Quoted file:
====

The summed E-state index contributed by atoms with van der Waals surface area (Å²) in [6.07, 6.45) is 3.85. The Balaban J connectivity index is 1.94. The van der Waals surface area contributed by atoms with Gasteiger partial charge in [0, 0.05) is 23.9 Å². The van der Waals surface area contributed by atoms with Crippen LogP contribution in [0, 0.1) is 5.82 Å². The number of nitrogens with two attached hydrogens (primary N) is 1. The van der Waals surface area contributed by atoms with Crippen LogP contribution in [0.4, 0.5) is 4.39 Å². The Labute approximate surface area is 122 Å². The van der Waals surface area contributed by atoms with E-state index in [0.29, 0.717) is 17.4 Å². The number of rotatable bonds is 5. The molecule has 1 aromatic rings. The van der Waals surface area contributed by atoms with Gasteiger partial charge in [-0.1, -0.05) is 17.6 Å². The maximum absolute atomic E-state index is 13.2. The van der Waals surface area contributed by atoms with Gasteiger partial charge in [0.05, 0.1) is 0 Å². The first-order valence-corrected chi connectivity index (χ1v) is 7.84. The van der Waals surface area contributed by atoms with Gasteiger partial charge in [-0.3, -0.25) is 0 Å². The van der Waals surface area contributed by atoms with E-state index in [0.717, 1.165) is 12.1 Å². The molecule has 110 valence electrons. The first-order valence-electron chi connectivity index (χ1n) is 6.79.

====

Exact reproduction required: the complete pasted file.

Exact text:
The summed E-state index contributed by atoms with van der Waals surface area (Å²) in [6.07, 6.45) is 3.85. The Balaban J connectivity index is 1.94. The van der Waals surface area contributed by atoms with Gasteiger partial charge in [0, 0.05) is 23.9 Å². The van der Waals surface area contributed by atoms with Crippen LogP contribution in [0, 0.1) is 5.82 Å². The number of nitrogens with two attached hydrogens (primary N) is 1. The van der Waals surface area contributed by atoms with Crippen LogP contribution in [0.4, 0.5) is 4.39 Å². The Labute approximate surface area is 122 Å². The van der Waals surface area contributed by atoms with E-state index in [0.29, 0.717) is 17.4 Å². The number of rotatable bonds is 5. The molecule has 1 aromatic rings. The van der Waals surface area contributed by atoms with Gasteiger partial charge in [-0.1, -0.05) is 17.6 Å². The maximum absolute atomic E-state index is 13.2. The van der Waals surface area contributed by atoms with Gasteiger partial charge in [0.05, 0.1) is 0 Å². The first-order valence-corrected chi connectivity index (χ1v) is 7.84. The van der Waals surface area contributed by atoms with Gasteiger partial charge in [-0.3, -0.25) is 0 Å². The van der Waals surface area contributed by atoms with E-state index in [0.717, 1.165) is 12.1 Å². The molecule has 110 valence electrons. The first-order valence-electron chi connectivity index (χ1n) is 6.79.